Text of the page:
September 2011
Volume 11, Issue 11
Free
Vision Sciences Society Annual Meeting Abstract  |   September 2011
Close encounters of the distracting kind: Explaining the limits of visual object tracking
Author Affiliations
  • Gi Yeul Bae
    Johns Hopkins University
  • Jonathan Flombaum
    Johns Hopkins University
Journal of Vision September 2011, Vol.11, 278. doi:10.1167/11.11.278
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      Gi Yeul Bae, Jonathan Flombaum; Close encounters of the distracting kind: Explaining the limits of visual object tracking. Journal of Vision 2011;11(11):278. doi: 10.1167/11.11.278.

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      © ARVO (1962-2015); The Authors (2016-present)

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Abstract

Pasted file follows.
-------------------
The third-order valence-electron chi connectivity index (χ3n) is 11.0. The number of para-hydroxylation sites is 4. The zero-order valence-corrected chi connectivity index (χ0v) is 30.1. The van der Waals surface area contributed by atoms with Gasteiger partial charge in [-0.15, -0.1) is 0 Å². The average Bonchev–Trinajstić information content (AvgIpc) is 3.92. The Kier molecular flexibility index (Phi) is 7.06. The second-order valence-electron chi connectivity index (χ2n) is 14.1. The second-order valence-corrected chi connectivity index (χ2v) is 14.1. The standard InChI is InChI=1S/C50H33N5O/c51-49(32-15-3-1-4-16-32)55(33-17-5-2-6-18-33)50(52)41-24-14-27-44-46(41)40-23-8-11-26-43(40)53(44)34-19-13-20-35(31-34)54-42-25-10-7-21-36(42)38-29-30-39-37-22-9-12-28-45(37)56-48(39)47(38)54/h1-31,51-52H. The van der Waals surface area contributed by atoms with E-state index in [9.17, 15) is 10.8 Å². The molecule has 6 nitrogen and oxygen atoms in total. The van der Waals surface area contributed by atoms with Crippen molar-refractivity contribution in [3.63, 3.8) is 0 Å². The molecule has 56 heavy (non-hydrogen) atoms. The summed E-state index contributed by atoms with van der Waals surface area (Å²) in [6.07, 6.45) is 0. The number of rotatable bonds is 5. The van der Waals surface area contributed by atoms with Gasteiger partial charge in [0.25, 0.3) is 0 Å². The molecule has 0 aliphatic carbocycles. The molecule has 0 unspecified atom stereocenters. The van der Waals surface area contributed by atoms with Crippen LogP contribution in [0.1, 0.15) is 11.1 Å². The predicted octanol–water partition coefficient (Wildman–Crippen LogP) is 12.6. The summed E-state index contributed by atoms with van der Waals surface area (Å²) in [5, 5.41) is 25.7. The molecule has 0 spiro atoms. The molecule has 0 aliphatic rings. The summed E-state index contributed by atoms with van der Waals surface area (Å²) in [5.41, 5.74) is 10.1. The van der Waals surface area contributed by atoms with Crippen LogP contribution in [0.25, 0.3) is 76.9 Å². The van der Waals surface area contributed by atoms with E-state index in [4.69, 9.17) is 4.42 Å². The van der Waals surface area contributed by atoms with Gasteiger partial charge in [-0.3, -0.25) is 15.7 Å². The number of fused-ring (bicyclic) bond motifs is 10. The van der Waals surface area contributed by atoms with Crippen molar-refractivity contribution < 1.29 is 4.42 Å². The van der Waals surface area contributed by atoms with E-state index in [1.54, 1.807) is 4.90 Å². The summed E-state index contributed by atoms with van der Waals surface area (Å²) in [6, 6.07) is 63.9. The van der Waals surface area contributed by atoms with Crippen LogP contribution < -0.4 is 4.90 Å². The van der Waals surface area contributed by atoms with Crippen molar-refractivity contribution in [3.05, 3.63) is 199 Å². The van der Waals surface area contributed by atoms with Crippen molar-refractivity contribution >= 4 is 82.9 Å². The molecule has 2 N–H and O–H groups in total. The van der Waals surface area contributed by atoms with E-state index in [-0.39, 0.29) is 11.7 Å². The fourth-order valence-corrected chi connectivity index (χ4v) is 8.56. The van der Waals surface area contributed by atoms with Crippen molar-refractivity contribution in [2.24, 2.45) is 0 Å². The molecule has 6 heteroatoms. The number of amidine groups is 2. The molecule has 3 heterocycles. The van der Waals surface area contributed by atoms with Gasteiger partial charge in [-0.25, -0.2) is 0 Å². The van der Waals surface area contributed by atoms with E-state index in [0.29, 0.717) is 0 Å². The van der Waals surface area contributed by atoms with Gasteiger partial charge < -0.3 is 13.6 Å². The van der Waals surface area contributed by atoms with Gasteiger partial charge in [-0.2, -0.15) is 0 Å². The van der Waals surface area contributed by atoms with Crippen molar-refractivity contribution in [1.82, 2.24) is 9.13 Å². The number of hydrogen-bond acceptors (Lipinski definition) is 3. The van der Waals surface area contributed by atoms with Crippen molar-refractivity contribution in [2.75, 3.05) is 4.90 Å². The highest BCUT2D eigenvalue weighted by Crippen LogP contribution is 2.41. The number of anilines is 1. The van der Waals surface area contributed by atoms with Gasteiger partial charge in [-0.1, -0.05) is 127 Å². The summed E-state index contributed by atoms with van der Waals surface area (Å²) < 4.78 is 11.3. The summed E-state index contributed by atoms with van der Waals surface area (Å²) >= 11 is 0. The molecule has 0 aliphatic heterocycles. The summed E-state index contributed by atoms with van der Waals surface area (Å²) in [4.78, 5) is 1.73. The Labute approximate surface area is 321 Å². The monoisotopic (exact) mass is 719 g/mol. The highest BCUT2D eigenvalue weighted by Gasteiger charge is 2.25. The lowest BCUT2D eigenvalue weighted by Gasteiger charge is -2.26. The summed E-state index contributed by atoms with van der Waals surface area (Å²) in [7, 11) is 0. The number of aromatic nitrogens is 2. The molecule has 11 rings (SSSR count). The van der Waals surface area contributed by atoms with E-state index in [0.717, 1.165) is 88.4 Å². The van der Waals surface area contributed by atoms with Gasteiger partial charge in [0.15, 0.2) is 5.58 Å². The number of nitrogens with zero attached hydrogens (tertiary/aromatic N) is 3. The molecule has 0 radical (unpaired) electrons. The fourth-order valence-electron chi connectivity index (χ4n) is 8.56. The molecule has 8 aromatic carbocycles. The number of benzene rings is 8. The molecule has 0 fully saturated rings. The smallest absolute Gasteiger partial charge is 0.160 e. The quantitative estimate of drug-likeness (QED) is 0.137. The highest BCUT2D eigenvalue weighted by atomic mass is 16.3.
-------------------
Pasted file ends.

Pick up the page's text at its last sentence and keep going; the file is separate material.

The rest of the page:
Why can we track only so many objects? We addressed this question by asking when and how tracking errors emerge. To test the hypothesis that tracking errors are predominantly target/non-target confusions emerging from close encounters, we compared standard multiple object tracking trials with trials wherein a non-target turned a random color whenever it approached within 4° of a target. This manipulation significantly improved performance by alleviating the correspondence challenge of a close encounter. In a second experiment, we systematically varied the minimum distance for color changes, and surprisingly, we found no benefit for distances smaller than 3.5°, and similarly, no additional benefit at larger distances. Providing color information below a critical distance could do nothing to alleviate errors already accrued; and providing color information beyond that distance tried to help where help was not needed. Indeed, in a third experiment, inducing color changes whenever non-targets were between 4° and 5.5° of a target, but not below, also produced no advantage. In a fourth experiment, parametrically restricting the minimum distance at which items could approach resulted in all improvements gained at about 4°, providing independent evidence for a critical confusion distance. A fifth experiment compared tracking of four and five targets, varying the number of non-targets so that the total number of close encounters was nearly equal. This produced equal tracking performance, implying that the number of close encounters, not targets, constrain subsequently measured performance. Further experiments explored the effects of speed and target load on the critical close encounter distance. Taken together, these experiments suggest that uncertainty about target location imposes the primary constraint on tracking by leading to confusions with non-targets. But the degree of this uncertainty is fixed, and not dependent on display parameters or tracking load.

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